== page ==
About Space Sciences Lab

Space Sciences Digital Collection

The Space Sciences Department maintains a large collection of digital images and multimedia assets for use in exhibitions, education, research, public programs, and Space Odyssey. The Space Sciences Department is the keeper of such valued commodities as space images, movies, and animations that are stored in digital form. The collection is comprised of a wide range of astronomy topics that provide background knowledge on Earth, our solar system, cosmology, and many more topics related to astronomy and space science. Digital resources that have significant and long-lasting value are cataloged and stored in the digital collections database, along with the necessary copyright permissions. Assets from our collection grace exhibit components, where they offer visual interpretations and the basis for ongoing dialogue with our visitors.

Space Sciences Newsroom

From the beginning, everyone who has ever had a vision for the project that became Space Odyssey agreed on one thing: that the information provided to the public be up-to-date and accurate.  This is involved and difficult to do, as the Museum discovered in earlier exhibitions. But space sciences found the way during the planning stages of Space Odyssey: the Space Sciences Newsroom.

The Newsroom is a physical location, a place inside the Museum with the necessary equipment and resources, where staff and volunteers research, prepare and deliver up-to-date astronomy and space science content to the floor of Space Odyssey.

The Newsroom team includes Collections Manager, Marta Lindsay, Content Specialist, Dr. Dimitri Klebe and Newsroom Manager, Kim Evans; in addition, the two Space Sciences curators (Steve Lee and Ka Chun Yu) act in advisory, content review, and volunteer/staff training capacities as needed. They work together with the Newsroom volunteers to deliver topical and exhibit resources, ranging from spaceflight missions and science news, to astrobiology and supernova, to the importance of infrared light in the study of astronomy. This content is made available to Galaxy Guides via the Galaxy Guide Web Portal or as high resolution images and movies for the exhibit screens and interactives. Context, usage, and focus can change over time by virtue of changing gallery programming, targeted facilitation, and the flexibility of digital media. The challenge for the Newsroom team is to provide the volunteer Galaxy Guides with the resources they need to provide spontaneous and engaging conversations with Museum visitors on a daily basis.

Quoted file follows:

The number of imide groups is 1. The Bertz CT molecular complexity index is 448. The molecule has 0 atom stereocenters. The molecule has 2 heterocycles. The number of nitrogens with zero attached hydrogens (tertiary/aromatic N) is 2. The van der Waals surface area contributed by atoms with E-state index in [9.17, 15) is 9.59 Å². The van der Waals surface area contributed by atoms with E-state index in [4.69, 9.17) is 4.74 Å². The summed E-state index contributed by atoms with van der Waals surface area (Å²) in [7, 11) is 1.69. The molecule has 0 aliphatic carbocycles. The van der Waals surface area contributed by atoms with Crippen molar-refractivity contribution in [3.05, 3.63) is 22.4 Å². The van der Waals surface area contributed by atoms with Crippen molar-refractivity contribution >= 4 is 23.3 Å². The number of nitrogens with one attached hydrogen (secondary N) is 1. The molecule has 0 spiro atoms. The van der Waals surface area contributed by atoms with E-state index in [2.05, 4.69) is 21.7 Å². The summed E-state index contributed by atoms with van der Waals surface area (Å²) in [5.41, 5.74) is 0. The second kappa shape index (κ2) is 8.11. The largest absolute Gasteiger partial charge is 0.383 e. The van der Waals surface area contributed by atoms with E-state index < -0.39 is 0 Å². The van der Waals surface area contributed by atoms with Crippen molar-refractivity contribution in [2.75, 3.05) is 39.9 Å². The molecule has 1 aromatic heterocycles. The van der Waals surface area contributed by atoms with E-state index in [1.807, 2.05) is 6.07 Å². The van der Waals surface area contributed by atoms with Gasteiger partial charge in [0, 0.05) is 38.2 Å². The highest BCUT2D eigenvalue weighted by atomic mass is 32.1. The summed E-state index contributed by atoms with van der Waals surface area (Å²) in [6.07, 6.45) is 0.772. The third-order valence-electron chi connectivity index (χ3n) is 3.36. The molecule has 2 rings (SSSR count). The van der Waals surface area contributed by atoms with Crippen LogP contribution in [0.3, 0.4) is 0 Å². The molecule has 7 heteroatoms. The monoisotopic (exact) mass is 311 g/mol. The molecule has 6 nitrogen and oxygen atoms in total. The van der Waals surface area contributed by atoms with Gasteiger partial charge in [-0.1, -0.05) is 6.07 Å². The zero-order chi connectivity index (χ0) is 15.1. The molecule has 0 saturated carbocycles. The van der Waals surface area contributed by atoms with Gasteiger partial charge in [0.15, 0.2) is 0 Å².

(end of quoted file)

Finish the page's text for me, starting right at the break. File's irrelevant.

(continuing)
Newsroom staff and volunteers are instrumental in supporting curator lectures and assisting with special events such as mission launches and landings, star parties and remote broadcasts, providing digital media and technical support/expertise. Newsroom staff and volunteers also respond to letters and phone calls from museum visitors, the public and local news media interested in space science topics.


Scientific Instruments Collection

The Scientific Instruments Collection at the Denver Museum of Nature & Science is composed of instruments that have been used by Museum staff members, have been part of crucial experiments involving key scientists in their pursuit of knowledge, or are excellent type-examples of particular instruments.


The collection is maintained not only for archival and research purposes, but more importantly, to educate and increase public recognition of the fundamental role that such instruments have played not only in the advancement of the current state of technology, but also in our knowledge of the natural sciences.  As the Museum Scientific Collection has been developed, the emphasis has been preservation of instruments that are of particular importance to the history of science and artifacts of historical significance to the Museum.  The Collection is not intended for research use per se, although many of the items included have played important roles in past research programs.



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